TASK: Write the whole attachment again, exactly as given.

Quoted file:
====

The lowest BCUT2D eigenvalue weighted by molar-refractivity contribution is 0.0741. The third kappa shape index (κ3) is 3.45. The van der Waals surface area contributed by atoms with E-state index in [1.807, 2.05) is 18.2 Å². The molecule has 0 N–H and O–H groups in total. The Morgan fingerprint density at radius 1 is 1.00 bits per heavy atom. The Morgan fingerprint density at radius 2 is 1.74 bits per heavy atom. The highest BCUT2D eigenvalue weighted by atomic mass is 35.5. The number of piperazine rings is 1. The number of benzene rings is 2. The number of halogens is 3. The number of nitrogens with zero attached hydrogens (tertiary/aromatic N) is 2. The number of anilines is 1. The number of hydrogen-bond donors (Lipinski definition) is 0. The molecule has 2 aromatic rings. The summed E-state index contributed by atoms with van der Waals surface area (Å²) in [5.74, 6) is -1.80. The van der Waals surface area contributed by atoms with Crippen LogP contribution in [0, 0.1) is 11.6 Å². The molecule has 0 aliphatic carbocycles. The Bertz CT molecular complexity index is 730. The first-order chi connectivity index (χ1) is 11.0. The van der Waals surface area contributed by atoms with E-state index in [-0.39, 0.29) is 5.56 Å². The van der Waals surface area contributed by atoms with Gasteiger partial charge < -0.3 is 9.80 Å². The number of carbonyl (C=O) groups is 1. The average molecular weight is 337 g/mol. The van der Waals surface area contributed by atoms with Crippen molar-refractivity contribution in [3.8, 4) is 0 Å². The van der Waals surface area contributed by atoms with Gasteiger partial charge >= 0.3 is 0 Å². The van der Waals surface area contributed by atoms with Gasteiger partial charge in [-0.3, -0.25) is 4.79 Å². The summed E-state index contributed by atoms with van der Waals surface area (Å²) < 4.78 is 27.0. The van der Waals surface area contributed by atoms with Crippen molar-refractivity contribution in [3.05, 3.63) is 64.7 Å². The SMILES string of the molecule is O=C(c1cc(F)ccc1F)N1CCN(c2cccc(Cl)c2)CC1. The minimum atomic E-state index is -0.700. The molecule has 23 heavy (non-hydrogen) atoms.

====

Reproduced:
The lowest BCUT2D eigenvalue weighted by molar-refractivity contribution is 0.0741. The third kappa shape index (κ3) is 3.45. The van der Waals surface area contributed by atoms with E-state index in [1.807, 2.05) is 18.2 Å². The molecule has 0 N–H and O–H groups in total. The Morgan fingerprint density at radius 1 is 1.00 bits per heavy atom. The Morgan fingerprint density at radius 2 is 1.74 bits per heavy atom. The highest BCUT2D eigenvalue weighted by atomic mass is 35.5. The number of piperazine rings is 1. The number of benzene rings is 2. The number of halogens is 3. The number of nitrogens with zero attached hydrogens (tertiary/aromatic N) is 2. The number of anilines is 1. The number of hydrogen-bond donors (Lipinski definition) is 0. The molecule has 2 aromatic rings. The summed E-state index contributed by atoms with van der Waals surface area (Å²) in [5.74, 6) is -1.80. The van der Waals surface area contributed by atoms with Crippen LogP contribution in [0, 0.1) is 11.6 Å². The molecule has 0 aliphatic carbocycles. The Bertz CT molecular complexity index is 730. The first-order chi connectivity index (χ1) is 11.0. The van der Waals surface area contributed by atoms with E-state index in [-0.39, 0.29) is 5.56 Å². The van der Waals surface area contributed by atoms with Gasteiger partial charge < -0.3 is 9.80 Å². The number of carbonyl (C=O) groups is 1. The average molecular weight is 337 g/mol. The van der Waals surface area contributed by atoms with Crippen molar-refractivity contribution in [3.8, 4) is 0 Å². The van der Waals surface area contributed by atoms with Gasteiger partial charge >= 0.3 is 0 Å². The van der Waals surface area contributed by atoms with Gasteiger partial charge in [-0.3, -0.25) is 4.79 Å². The summed E-state index contributed by atoms with van der Waals surface area (Å²) < 4.78 is 27.0. The van der Waals surface area contributed by atoms with Crippen molar-refractivity contribution in [3.05, 3.63) is 64.7 Å². The SMILES string of the molecule is O=C(c1cc(F)ccc1F)N1CCN(c2cccc(Cl)c2)CC1. The minimum atomic E-state index is -0.700. The molecule has 23 heavy (non-hydrogen) atoms.